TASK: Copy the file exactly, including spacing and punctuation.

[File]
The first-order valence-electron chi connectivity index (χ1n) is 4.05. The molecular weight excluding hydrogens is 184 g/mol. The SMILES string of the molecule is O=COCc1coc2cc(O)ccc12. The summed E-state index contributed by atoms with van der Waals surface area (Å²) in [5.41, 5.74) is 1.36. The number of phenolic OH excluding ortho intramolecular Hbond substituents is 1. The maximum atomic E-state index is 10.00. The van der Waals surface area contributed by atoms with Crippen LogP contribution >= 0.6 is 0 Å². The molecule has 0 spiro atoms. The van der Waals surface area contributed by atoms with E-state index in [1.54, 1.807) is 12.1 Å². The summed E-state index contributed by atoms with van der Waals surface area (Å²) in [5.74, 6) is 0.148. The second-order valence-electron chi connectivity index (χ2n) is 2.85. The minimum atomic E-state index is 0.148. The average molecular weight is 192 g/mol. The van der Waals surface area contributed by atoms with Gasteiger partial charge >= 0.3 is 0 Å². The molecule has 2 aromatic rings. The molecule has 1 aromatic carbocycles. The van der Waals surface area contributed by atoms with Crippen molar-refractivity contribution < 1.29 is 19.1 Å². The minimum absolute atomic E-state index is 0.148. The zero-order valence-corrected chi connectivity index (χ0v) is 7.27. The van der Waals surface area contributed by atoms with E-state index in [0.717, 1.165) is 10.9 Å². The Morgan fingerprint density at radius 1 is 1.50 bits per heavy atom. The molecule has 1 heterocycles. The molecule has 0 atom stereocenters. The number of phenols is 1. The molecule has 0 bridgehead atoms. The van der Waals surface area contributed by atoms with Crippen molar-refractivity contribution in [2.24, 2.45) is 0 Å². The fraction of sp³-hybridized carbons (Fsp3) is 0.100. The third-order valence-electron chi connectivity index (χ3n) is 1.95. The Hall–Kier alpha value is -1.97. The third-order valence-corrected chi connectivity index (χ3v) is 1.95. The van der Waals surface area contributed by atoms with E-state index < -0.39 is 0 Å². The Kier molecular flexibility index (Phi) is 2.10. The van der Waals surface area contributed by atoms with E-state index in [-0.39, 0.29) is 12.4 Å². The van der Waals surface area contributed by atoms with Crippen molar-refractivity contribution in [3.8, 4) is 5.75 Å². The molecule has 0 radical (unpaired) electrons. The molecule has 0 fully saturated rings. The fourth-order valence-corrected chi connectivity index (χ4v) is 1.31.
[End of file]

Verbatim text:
The first-order valence-electron chi connectivity index (χ1n) is 4.05. The molecular weight excluding hydrogens is 184 g/mol. The SMILES string of the molecule is O=COCc1coc2cc(O)ccc12. The summed E-state index contributed by atoms with van der Waals surface area (Å²) in [5.41, 5.74) is 1.36. The number of phenolic OH excluding ortho intramolecular Hbond substituents is 1. The maximum atomic E-state index is 10.00. The van der Waals surface area contributed by atoms with Crippen LogP contribution >= 0.6 is 0 Å². The molecule has 0 spiro atoms. The van der Waals surface area contributed by atoms with E-state index in [1.54, 1.807) is 12.1 Å². The summed E-state index contributed by atoms with van der Waals surface area (Å²) in [5.74, 6) is 0.148. The second-order valence-electron chi connectivity index (χ2n) is 2.85. The minimum atomic E-state index is 0.148. The average molecular weight is 192 g/mol. The van der Waals surface area contributed by atoms with Gasteiger partial charge >= 0.3 is 0 Å². The molecule has 2 aromatic rings. The molecule has 1 aromatic carbocycles. The van der Waals surface area contributed by atoms with Crippen molar-refractivity contribution < 1.29 is 19.1 Å². The minimum absolute atomic E-state index is 0.148. The zero-order valence-corrected chi connectivity index (χ0v) is 7.27. The van der Waals surface area contributed by atoms with E-state index in [0.717, 1.165) is 10.9 Å². The Morgan fingerprint density at radius 1 is 1.50 bits per heavy atom. The molecule has 1 heterocycles. The molecule has 0 atom stereocenters. The number of phenols is 1. The molecule has 0 bridgehead atoms. The van der Waals surface area contributed by atoms with Crippen molar-refractivity contribution in [2.24, 2.45) is 0 Å². The fraction of sp³-hybridized carbons (Fsp3) is 0.100. The third-order valence-electron chi connectivity index (χ3n) is 1.95. The Hall–Kier alpha value is -1.97. The third-order valence-corrected chi connectivity index (χ3v) is 1.95. The van der Waals surface area contributed by atoms with E-state index < -0.39 is 0 Å². The Kier molecular flexibility index (Phi) is 2.10. The van der Waals surface area contributed by atoms with E-state index in [-0.39, 0.29) is 12.4 Å². The van der Waals surface area contributed by atoms with Crippen molar-refractivity contribution in [3.8, 4) is 5.75 Å². The molecule has 0 radical (unpaired) electrons. The molecule has 0 fully saturated rings. The fourth-order valence-corrected chi connectivity index (χ4v) is 1.31.